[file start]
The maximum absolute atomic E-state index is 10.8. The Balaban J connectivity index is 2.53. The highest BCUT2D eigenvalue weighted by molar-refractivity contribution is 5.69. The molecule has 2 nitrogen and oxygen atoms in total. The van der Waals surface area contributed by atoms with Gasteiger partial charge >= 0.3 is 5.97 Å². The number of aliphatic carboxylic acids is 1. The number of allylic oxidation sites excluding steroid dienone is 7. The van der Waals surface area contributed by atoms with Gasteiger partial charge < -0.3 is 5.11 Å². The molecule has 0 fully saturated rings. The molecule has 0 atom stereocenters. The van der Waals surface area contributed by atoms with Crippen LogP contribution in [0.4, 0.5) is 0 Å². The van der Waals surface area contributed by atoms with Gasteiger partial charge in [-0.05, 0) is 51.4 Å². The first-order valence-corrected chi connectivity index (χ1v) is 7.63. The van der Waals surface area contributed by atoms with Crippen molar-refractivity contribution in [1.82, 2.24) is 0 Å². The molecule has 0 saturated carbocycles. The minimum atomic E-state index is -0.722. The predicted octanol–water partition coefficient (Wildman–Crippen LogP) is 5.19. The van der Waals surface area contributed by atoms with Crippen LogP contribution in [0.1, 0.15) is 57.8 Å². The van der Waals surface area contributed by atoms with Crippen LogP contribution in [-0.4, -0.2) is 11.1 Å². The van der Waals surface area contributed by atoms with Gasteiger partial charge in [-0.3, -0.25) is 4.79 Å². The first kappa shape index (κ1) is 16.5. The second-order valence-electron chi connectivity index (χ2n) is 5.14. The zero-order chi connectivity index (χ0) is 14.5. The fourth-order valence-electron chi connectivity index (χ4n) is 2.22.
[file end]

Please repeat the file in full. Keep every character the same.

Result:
The maximum absolute atomic E-state index is 10.8. The Balaban J connectivity index is 2.53. The highest BCUT2D eigenvalue weighted by molar-refractivity contribution is 5.69. The molecule has 2 nitrogen and oxygen atoms in total. The van der Waals surface area contributed by atoms with Gasteiger partial charge >= 0.3 is 5.97 Å². The number of aliphatic carboxylic acids is 1. The number of allylic oxidation sites excluding steroid dienone is 7. The van der Waals surface area contributed by atoms with Gasteiger partial charge < -0.3 is 5.11 Å². The molecule has 0 fully saturated rings. The molecule has 0 atom stereocenters. The van der Waals surface area contributed by atoms with Crippen LogP contribution in [0.4, 0.5) is 0 Å². The van der Waals surface area contributed by atoms with Gasteiger partial charge in [-0.05, 0) is 51.4 Å². The first-order valence-corrected chi connectivity index (χ1v) is 7.63. The van der Waals surface area contributed by atoms with Crippen molar-refractivity contribution in [1.82, 2.24) is 0 Å². The molecule has 0 saturated carbocycles. The minimum atomic E-state index is -0.722. The predicted octanol–water partition coefficient (Wildman–Crippen LogP) is 5.19. The van der Waals surface area contributed by atoms with Crippen LogP contribution in [0.1, 0.15) is 57.8 Å². The van der Waals surface area contributed by atoms with Crippen LogP contribution in [-0.4, -0.2) is 11.1 Å². The van der Waals surface area contributed by atoms with Gasteiger partial charge in [-0.3, -0.25) is 4.79 Å². The first kappa shape index (κ1) is 16.5. The second-order valence-electron chi connectivity index (χ2n) is 5.14. The zero-order chi connectivity index (χ0) is 14.5. The fourth-order valence-electron chi connectivity index (χ4n) is 2.22.